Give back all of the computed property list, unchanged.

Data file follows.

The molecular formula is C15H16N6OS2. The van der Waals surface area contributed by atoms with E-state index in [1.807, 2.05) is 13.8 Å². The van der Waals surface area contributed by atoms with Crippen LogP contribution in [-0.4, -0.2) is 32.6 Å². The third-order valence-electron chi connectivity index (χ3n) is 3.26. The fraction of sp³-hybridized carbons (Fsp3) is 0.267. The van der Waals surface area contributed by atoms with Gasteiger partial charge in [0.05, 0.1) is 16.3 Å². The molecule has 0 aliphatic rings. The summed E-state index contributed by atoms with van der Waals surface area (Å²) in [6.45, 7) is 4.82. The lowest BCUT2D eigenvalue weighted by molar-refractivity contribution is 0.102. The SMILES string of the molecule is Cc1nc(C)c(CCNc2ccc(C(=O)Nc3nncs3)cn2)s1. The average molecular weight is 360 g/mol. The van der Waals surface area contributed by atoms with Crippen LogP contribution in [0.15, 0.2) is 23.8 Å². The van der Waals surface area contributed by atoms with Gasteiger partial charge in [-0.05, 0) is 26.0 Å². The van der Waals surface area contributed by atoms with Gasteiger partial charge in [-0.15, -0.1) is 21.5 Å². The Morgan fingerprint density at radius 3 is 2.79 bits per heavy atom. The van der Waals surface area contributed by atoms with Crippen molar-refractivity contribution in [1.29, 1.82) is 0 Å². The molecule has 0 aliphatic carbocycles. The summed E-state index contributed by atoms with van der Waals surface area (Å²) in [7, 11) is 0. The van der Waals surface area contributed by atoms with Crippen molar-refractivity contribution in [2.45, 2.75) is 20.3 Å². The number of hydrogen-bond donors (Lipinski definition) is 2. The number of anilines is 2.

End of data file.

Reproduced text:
The molecular formula is C15H16N6OS2. The van der Waals surface area contributed by atoms with E-state index in [1.807, 2.05) is 13.8 Å². The van der Waals surface area contributed by atoms with Crippen LogP contribution in [-0.4, -0.2) is 32.6 Å². The third-order valence-electron chi connectivity index (χ3n) is 3.26. The fraction of sp³-hybridized carbons (Fsp3) is 0.267. The van der Waals surface area contributed by atoms with Gasteiger partial charge in [0.05, 0.1) is 16.3 Å². The molecule has 0 aliphatic rings. The summed E-state index contributed by atoms with van der Waals surface area (Å²) in [6.45, 7) is 4.82. The lowest BCUT2D eigenvalue weighted by molar-refractivity contribution is 0.102. The SMILES string of the molecule is Cc1nc(C)c(CCNc2ccc(C(=O)Nc3nncs3)cn2)s1. The average molecular weight is 360 g/mol. The van der Waals surface area contributed by atoms with Crippen LogP contribution in [0.15, 0.2) is 23.8 Å². The van der Waals surface area contributed by atoms with Gasteiger partial charge in [-0.05, 0) is 26.0 Å². The van der Waals surface area contributed by atoms with Gasteiger partial charge in [-0.15, -0.1) is 21.5 Å². The Morgan fingerprint density at radius 3 is 2.79 bits per heavy atom. The van der Waals surface area contributed by atoms with Crippen molar-refractivity contribution in [1.29, 1.82) is 0 Å². The molecule has 0 aliphatic carbocycles. The summed E-state index contributed by atoms with van der Waals surface area (Å²) in [7, 11) is 0. The van der Waals surface area contributed by atoms with Crippen molar-refractivity contribution in [2.45, 2.75) is 20.3 Å². The number of hydrogen-bond donors (Lipinski definition) is 2. The number of anilines is 2.